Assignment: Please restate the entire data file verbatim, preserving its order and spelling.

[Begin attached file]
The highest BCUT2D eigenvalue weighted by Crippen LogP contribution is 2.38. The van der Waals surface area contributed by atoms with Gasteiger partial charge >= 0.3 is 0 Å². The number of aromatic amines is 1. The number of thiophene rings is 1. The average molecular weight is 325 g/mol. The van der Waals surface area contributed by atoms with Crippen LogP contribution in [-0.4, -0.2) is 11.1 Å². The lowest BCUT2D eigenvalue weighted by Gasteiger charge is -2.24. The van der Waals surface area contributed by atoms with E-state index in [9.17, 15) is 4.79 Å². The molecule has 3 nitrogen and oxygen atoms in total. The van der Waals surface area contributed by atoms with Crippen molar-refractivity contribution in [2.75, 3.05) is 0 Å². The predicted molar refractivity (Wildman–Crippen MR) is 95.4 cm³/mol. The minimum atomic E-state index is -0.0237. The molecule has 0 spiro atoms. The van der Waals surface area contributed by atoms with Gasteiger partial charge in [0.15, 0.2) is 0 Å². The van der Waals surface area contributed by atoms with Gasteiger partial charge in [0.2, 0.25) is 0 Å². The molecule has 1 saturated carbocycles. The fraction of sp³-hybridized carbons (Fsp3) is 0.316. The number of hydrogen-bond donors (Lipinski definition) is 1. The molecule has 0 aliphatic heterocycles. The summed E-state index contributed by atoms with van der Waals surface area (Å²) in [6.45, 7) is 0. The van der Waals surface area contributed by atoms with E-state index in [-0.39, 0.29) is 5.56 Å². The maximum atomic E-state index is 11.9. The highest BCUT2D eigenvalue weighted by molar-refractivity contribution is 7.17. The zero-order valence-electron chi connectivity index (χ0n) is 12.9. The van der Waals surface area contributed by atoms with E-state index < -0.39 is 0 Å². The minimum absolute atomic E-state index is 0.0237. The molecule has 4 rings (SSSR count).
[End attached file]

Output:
The highest BCUT2D eigenvalue weighted by Crippen LogP contribution is 2.38. The van der Waals surface area contributed by atoms with Gasteiger partial charge >= 0.3 is 0 Å². The number of aromatic amines is 1. The number of thiophene rings is 1. The average molecular weight is 325 g/mol. The van der Waals surface area contributed by atoms with Crippen LogP contribution in [-0.4, -0.2) is 11.1 Å². The lowest BCUT2D eigenvalue weighted by Gasteiger charge is -2.24. The van der Waals surface area contributed by atoms with E-state index in [9.17, 15) is 4.79 Å². The molecule has 3 nitrogen and oxygen atoms in total. The van der Waals surface area contributed by atoms with Crippen molar-refractivity contribution in [2.75, 3.05) is 0 Å². The predicted molar refractivity (Wildman–Crippen MR) is 95.4 cm³/mol. The minimum atomic E-state index is -0.0237. The molecule has 0 spiro atoms. The van der Waals surface area contributed by atoms with Gasteiger partial charge in [0.15, 0.2) is 0 Å². The van der Waals surface area contributed by atoms with Gasteiger partial charge in [0.2, 0.25) is 0 Å². The molecule has 1 saturated carbocycles. The fraction of sp³-hybridized carbons (Fsp3) is 0.316. The number of hydrogen-bond donors (Lipinski definition) is 1. The molecule has 0 aliphatic heterocycles. The summed E-state index contributed by atoms with van der Waals surface area (Å²) in [6.45, 7) is 0. The van der Waals surface area contributed by atoms with E-state index in [-0.39, 0.29) is 5.56 Å². The maximum atomic E-state index is 11.9. The highest BCUT2D eigenvalue weighted by molar-refractivity contribution is 7.17. The zero-order valence-electron chi connectivity index (χ0n) is 12.9. The van der Waals surface area contributed by atoms with E-state index < -0.39 is 0 Å². The minimum absolute atomic E-state index is 0.0237. The molecule has 4 rings (SSSR count).